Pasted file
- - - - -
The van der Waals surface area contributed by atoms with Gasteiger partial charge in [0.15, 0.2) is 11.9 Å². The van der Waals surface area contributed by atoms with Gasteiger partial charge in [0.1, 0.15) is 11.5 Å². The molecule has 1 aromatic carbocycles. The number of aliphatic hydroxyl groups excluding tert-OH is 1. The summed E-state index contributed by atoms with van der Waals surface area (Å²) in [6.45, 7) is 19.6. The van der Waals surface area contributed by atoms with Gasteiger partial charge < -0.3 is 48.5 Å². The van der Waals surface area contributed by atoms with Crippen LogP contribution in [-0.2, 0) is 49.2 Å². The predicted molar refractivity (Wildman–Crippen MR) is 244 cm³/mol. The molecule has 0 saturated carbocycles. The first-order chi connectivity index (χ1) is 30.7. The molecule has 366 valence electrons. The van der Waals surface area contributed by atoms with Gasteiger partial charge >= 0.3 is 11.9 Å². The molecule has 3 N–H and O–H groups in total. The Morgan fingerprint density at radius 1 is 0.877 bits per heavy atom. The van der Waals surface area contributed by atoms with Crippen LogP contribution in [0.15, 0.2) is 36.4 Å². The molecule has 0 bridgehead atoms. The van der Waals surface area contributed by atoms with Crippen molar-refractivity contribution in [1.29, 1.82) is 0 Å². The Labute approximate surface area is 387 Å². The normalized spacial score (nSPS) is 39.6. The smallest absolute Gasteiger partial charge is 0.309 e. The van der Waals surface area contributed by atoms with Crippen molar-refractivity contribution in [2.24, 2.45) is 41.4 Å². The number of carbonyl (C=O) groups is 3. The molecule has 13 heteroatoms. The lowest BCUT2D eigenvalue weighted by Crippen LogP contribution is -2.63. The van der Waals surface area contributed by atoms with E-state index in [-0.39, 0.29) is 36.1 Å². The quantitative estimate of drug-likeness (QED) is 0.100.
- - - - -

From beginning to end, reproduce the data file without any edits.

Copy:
The van der Waals surface area contributed by atoms with Gasteiger partial charge in [0.15, 0.2) is 11.9 Å². The van der Waals surface area contributed by atoms with Gasteiger partial charge in [0.1, 0.15) is 11.5 Å². The molecule has 1 aromatic carbocycles. The number of aliphatic hydroxyl groups excluding tert-OH is 1. The summed E-state index contributed by atoms with van der Waals surface area (Å²) in [6.45, 7) is 19.6. The van der Waals surface area contributed by atoms with Gasteiger partial charge < -0.3 is 48.5 Å². The van der Waals surface area contributed by atoms with Crippen LogP contribution in [-0.2, 0) is 49.2 Å². The predicted molar refractivity (Wildman–Crippen MR) is 244 cm³/mol. The molecule has 0 saturated carbocycles. The first-order chi connectivity index (χ1) is 30.7. The molecule has 366 valence electrons. The van der Waals surface area contributed by atoms with Gasteiger partial charge >= 0.3 is 11.9 Å². The molecule has 3 N–H and O–H groups in total. The Morgan fingerprint density at radius 1 is 0.877 bits per heavy atom. The van der Waals surface area contributed by atoms with Crippen LogP contribution in [0.15, 0.2) is 36.4 Å². The molecule has 0 bridgehead atoms. The van der Waals surface area contributed by atoms with Crippen molar-refractivity contribution in [1.29, 1.82) is 0 Å². The Labute approximate surface area is 387 Å². The normalized spacial score (nSPS) is 39.6. The smallest absolute Gasteiger partial charge is 0.309 e. The van der Waals surface area contributed by atoms with Crippen molar-refractivity contribution in [2.24, 2.45) is 41.4 Å². The number of carbonyl (C=O) groups is 3. The molecule has 13 heteroatoms. The lowest BCUT2D eigenvalue weighted by Crippen LogP contribution is -2.63. The van der Waals surface area contributed by atoms with E-state index in [-0.39, 0.29) is 36.1 Å². The quantitative estimate of drug-likeness (QED) is 0.100.